For some time, there have been people who have sung the praises of capitalism. With regret, I admit that I once counted myself among the number. That is, until I left my cushy remote working job that didn’t pay well (but which I loved) in favor of a job that paid better, so I could meet my obligations. For years, I had been living with rose-colored glasses on. I was insulated from how things really are. I didn’t see the suffering all around me. I didn’t experience it myself.
The people who tried to express their difficulties often proposed government-based solutions, which I have always disagreed with. American socialists often claim that corporations run the government, but that government regulations are needed to restrain corporate power. For that reason, the other arguments they made, however well-founded or well-reasoned, never resonated with me.
Being out in the world is like being out in the cold. The world is a cruel place. People judge each other by appearances, even when there’s no logical reason to do so. Company bosses are by turns incompetent, unknowledgeable, racist, nepotistic, and domineering. As long as what they say goes, then their mistakes are accepted and spread throughout the company. The world might have learned from Henry Ford producing the Model T for twenty years straight, even after the car had become obsolete, simply because that’s how Ford wanted it done. However, the old saw about those who don’t learn from history crops up again.
The vast majority of companies employ a pyramid-like top-down structure in which authority is exercised. Whether these companies are private or public makes no difference in the results that come about as a result. The opinions of employees are largely ignored. Company leaders view themselves as having a monopoly on knowledge- largely because they are exposed to information that other employees don’t encounter. They routinely forget, if they even understood at all, that employees are often exposed to information that these leaders don’t get either. A leader can’t be everywhere at once. It’s not likely that he can even remember everything that’s told to him in a single day either.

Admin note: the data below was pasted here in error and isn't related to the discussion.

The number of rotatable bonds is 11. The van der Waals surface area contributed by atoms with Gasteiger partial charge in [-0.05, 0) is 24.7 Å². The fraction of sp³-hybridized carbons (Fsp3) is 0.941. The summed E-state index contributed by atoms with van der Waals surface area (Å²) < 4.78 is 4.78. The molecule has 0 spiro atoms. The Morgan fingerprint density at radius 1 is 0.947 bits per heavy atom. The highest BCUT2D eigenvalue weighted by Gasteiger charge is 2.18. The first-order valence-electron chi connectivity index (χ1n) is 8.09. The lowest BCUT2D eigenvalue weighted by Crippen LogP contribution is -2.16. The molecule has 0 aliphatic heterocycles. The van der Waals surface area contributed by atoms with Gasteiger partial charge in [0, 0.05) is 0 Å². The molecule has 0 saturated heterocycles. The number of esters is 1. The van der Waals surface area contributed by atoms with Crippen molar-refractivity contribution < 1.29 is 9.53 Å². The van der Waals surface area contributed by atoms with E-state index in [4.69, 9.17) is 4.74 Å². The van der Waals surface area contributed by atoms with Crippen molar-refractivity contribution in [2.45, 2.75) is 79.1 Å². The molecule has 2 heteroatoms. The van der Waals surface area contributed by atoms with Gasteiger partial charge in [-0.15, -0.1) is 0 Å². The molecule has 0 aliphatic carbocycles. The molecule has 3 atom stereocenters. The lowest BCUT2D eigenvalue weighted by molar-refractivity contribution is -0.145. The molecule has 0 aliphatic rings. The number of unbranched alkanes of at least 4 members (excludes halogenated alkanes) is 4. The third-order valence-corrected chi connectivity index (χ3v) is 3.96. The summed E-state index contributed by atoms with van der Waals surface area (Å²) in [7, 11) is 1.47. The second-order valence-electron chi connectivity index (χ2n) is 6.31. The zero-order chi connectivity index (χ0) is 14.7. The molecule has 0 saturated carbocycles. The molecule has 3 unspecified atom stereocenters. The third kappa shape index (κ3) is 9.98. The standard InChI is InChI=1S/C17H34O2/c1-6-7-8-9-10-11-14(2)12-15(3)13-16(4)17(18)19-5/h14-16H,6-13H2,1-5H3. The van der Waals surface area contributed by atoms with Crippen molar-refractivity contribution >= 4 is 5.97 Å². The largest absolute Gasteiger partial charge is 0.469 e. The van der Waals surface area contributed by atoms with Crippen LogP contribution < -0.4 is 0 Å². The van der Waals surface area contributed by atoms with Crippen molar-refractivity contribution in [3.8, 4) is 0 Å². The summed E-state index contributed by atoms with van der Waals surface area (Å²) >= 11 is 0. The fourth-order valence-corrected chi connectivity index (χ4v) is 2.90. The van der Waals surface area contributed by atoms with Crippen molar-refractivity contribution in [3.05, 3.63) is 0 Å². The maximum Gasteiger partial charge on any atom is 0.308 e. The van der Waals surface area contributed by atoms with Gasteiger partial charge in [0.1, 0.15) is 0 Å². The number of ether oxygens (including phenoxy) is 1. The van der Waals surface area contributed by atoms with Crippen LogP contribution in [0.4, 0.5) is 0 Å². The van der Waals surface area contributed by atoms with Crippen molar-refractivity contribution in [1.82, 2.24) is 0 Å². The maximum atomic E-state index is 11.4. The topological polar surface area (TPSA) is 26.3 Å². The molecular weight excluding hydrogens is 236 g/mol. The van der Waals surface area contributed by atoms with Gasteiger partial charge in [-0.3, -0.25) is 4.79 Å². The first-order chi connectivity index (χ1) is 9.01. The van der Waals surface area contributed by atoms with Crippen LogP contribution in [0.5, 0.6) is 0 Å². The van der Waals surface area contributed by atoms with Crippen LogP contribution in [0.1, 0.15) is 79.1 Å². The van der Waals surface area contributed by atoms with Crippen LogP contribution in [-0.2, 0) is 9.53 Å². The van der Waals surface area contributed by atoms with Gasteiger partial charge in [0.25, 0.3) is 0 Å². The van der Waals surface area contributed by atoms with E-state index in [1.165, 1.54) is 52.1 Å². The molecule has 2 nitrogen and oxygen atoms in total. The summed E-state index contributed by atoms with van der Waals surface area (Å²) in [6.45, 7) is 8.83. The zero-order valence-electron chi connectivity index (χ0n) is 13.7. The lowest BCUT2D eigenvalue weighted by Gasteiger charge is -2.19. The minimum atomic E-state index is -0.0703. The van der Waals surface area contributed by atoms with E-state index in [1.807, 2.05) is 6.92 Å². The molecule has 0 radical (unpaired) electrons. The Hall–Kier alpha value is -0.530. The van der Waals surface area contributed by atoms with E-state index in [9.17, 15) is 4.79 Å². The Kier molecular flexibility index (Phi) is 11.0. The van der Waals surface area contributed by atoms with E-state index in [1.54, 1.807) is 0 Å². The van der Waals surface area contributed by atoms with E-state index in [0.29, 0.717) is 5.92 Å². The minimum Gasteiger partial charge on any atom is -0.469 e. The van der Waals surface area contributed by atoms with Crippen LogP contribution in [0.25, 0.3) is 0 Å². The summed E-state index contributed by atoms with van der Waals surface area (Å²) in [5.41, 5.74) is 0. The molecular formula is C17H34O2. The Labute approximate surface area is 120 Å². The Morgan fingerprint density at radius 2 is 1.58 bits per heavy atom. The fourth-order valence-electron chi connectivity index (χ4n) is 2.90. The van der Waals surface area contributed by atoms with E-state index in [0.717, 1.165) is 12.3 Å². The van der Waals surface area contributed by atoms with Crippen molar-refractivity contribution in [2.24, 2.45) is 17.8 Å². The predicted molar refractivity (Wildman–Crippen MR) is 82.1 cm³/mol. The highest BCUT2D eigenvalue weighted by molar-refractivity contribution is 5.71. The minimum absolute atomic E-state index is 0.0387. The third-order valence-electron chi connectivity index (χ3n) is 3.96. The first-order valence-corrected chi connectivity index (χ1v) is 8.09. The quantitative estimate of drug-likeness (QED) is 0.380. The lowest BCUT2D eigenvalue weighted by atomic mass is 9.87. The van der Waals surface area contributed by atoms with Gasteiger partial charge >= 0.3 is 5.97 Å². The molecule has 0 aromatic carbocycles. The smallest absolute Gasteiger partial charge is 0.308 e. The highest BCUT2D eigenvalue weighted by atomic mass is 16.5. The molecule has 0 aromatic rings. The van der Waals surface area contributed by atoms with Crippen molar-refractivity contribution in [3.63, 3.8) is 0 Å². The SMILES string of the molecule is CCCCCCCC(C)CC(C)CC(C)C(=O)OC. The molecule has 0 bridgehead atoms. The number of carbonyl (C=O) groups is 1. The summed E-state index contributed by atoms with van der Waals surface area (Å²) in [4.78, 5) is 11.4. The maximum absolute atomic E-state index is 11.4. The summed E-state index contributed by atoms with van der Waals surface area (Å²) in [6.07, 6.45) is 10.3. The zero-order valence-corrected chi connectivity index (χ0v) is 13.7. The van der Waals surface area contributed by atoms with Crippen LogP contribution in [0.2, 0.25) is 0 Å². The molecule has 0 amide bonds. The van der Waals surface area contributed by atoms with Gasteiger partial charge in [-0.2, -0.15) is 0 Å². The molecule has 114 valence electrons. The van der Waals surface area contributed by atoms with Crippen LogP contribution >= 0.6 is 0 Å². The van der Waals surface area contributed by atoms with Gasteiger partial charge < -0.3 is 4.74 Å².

As long as being promoted is viewed as a rare privilege, rather than the burden it most often actually is, company leaders will continue to see themselves as a better type of worker, perhaps as a better type of person. To prove this true, the reader only needs to think about how often they were asked by their boss what action or decision ought to be made next; chances are good that such questions are never posed. Rather, leaders will do whatever they think is best.
In this way, it becomes clear that capitalist business ventures do not actually require cooperation between individuals. In order for something to be produced, or for a service to be given, employees need only be obey the dictates of whoever happens to be in charge. Those who don’t or can’t obey, those who are deliberately insubordinate, are sent home. For the purposes of completing tasks, a robot or a computer is actually preferable over a human being. Adaptability is not always a required skill, especially not for most entry-level jobs.